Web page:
The story has fantastic potential but it is poorly executed with a weak villain who does very little indeed and poses no threat bar the destruction of a few cars, choppers, a satellite and a power cut! The “Squad” plod from one set-piece to the next and it feels like Director David Ayer’s only inspiration is a tick-box list of items he had to check off before completion. It’s not particularly dull, but it is compared to what it could have been with these unique, colourful characters. It’s such a wasted opportunity.
This leads me neatly to the cast (y’see, I don’t just throw this stuff together. Take note Mr Ayer!). Will Smith is arguably the lead of the piece and plays Deadshot very well indeed. The choice of Smith was criticised as he was seen as too “nice” to play a convincing villain, but I disagree. Whilst his nasty streak isn’t played out on screen he convinces as the wrong’un who has nothing but the best intentions for his daughter. Cara Delevingne brings the Enchantress to life with her spooky portrayal and believably reverts to abrupt timidity when dispossessed. Viola Davis shines as the cold-hearted government official Amanda Waller. You suspect she could take out the villains single-handedly and has no need for her band of scallywags! Joel Kinnaman and Jai Courtney do well with what they are given as Rick Flag and Captain Boomerang respectively, but they are not given much. Particularly the latter, and as a result you question what the Captain brings to the table when his skill set is not utilised or needed. Jay Hernandez is all set to bring a depth to El Diablo that some may argue is missing from the rest of cast but this is never fully explored. The rest, unfortunately, merge into the background, bar Killer Croc, who suffers from a bad case of “Tom-Hardy-itis” and fails to annunciate a single syllable clearly throughout.
You’ve probably noticed that I have left out the film’s big-hitters. Margot Robbie’s Harley Quinn is outstanding and she embodies the character masterfully. However, her first live-action feature should not be a part of an ensemble cast like this one. Harley Quinn is a multifaceted character and to cast Robbie is a stroke of genius, but she deserves a film where her character is explored in a lot more detail than what she is given with Suicide Squad. She is missed whenever she is not on screen and, when she is, there is definitely a few layers of complexity missing that are touched upon in flashbacks but then just abandoned. As for Jared Leto’s Joker, he is barely in it and when he is he shows flashes of brilliance but his performance is mostly through an irritating purr between and during his sentences. Leto is a fantastic actor so I think the issue is with the script. For me, the Joker has always been a highly intelligent psychopath but this version is just an eccentric wannabe gangster trying to act psychotic to scare his victims. It really is harsh to criticise this character on his fleeting appearance in this film so final judgement will be reserved until, again, he gets a film where he is one of few main players. Despite having a little more than a “blink-and-you’ll-miss-him” part in Suicide Squad, it’s amazing how much potential damage DC have inflicted on Batman’s character in his treatment of a woman in one particular scene. To give any more away may be classed as a spoiler, so all I’ll say is that he came across as desperate and creepy and it didn’t sit comfortably with me at all. In fact, despite the villain plus one of the main stars of the show being female, I think the film’s treatment of woman is appalling. I could write a full blog about this so I’ll leave it at that, but I would be interested to hear what other people thought about this.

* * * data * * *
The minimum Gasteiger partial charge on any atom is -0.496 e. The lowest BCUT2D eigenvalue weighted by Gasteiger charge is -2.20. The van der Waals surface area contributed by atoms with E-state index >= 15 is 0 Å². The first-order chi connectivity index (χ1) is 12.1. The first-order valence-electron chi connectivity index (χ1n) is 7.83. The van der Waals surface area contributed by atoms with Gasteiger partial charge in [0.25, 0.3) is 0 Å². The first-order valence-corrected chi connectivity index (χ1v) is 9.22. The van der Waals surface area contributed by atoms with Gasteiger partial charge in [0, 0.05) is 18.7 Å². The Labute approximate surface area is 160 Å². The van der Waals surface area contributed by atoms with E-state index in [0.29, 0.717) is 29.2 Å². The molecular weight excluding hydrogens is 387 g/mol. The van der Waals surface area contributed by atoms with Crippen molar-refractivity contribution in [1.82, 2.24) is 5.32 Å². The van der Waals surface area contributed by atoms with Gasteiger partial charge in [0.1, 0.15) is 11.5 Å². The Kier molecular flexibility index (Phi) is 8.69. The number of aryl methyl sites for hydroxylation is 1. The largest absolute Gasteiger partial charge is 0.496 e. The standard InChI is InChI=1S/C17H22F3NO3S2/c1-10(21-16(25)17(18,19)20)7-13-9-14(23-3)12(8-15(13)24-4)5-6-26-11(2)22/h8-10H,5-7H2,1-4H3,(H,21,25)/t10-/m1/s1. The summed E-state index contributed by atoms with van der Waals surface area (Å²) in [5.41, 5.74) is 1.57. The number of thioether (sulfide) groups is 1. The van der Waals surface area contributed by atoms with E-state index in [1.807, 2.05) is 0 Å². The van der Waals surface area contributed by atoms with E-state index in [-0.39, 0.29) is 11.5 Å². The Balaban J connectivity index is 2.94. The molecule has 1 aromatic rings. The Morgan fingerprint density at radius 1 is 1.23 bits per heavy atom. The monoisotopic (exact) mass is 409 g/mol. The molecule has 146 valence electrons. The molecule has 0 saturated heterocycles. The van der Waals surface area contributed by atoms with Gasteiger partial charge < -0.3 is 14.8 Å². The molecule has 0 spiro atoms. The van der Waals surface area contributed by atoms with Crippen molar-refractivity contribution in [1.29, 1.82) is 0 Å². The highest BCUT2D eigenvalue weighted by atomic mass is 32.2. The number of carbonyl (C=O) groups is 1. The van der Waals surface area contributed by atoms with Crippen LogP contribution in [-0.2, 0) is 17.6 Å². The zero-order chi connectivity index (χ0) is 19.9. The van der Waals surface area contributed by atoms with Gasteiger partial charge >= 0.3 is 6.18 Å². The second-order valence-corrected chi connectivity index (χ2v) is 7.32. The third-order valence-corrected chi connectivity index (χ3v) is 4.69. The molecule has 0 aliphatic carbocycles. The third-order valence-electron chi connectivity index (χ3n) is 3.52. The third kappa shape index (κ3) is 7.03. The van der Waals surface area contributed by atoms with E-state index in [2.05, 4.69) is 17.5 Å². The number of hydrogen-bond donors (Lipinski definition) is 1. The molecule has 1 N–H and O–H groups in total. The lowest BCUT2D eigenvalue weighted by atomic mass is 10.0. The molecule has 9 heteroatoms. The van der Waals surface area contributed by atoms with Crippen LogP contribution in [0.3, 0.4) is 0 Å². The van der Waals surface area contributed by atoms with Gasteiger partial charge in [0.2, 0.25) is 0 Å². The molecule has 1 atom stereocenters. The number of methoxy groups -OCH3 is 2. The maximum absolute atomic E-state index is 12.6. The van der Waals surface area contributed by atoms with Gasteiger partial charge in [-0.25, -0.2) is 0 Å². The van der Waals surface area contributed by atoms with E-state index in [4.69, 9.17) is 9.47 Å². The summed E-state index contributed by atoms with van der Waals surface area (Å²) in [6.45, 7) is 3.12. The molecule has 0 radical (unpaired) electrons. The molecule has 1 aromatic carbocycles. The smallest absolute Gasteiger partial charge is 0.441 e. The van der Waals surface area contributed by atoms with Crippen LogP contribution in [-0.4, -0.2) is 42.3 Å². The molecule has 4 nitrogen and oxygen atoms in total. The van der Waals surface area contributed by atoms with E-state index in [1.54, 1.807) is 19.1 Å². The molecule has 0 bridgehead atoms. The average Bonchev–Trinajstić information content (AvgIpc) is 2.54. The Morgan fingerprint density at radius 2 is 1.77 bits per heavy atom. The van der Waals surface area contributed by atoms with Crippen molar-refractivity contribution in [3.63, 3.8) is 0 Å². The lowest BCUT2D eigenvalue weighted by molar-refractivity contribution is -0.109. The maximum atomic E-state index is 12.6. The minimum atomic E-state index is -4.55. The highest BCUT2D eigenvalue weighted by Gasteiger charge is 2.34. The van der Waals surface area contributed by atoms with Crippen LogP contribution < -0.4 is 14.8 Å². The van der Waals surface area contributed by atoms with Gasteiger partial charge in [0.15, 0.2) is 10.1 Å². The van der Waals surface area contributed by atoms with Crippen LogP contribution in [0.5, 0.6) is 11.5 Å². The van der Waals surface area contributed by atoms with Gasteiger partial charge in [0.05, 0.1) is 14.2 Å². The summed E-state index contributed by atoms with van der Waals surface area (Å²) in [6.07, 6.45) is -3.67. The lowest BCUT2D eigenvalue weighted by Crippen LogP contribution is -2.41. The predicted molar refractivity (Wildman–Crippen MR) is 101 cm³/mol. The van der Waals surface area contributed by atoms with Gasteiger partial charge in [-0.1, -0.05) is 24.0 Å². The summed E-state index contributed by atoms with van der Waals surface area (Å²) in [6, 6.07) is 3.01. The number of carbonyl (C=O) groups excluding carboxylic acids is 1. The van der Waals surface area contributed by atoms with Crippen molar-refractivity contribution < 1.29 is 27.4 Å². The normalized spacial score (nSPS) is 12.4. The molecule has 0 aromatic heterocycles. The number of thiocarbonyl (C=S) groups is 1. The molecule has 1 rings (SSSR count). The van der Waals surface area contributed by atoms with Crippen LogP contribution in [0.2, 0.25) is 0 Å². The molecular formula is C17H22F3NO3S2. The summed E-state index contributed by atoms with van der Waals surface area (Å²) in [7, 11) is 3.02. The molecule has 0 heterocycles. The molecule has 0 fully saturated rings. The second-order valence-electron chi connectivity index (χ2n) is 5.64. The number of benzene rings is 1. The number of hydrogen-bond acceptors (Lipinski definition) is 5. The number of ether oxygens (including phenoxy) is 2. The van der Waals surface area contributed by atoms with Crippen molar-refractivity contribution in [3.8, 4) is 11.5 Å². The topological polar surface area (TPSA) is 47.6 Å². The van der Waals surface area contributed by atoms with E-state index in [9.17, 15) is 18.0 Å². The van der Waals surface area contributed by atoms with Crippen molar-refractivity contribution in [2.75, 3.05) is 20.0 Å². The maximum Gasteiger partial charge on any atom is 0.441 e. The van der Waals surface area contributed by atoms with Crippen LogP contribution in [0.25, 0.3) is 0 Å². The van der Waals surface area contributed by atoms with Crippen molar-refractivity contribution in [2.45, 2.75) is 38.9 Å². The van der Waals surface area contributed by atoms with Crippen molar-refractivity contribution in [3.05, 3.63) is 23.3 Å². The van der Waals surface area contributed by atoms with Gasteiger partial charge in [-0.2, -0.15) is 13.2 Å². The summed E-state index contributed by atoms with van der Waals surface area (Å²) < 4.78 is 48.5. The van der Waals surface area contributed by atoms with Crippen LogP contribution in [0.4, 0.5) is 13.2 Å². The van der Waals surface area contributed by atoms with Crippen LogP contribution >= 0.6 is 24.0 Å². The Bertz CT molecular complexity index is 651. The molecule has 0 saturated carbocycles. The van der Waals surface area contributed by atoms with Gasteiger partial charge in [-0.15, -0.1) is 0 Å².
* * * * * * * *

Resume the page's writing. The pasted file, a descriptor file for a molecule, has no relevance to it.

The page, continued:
All in all though, I’ve seen worse this year and I’d rather watch this than Batman vs Superman again. Although that’s like asking if I’d prefer to get stabbed or shot as I’d rather not experience either a second time!
I shall patiently wait for the Beano cinematic universe to begin. Watch out, Marvel, you don’t wanna mess with the juggernaut that is Roger the Dodger!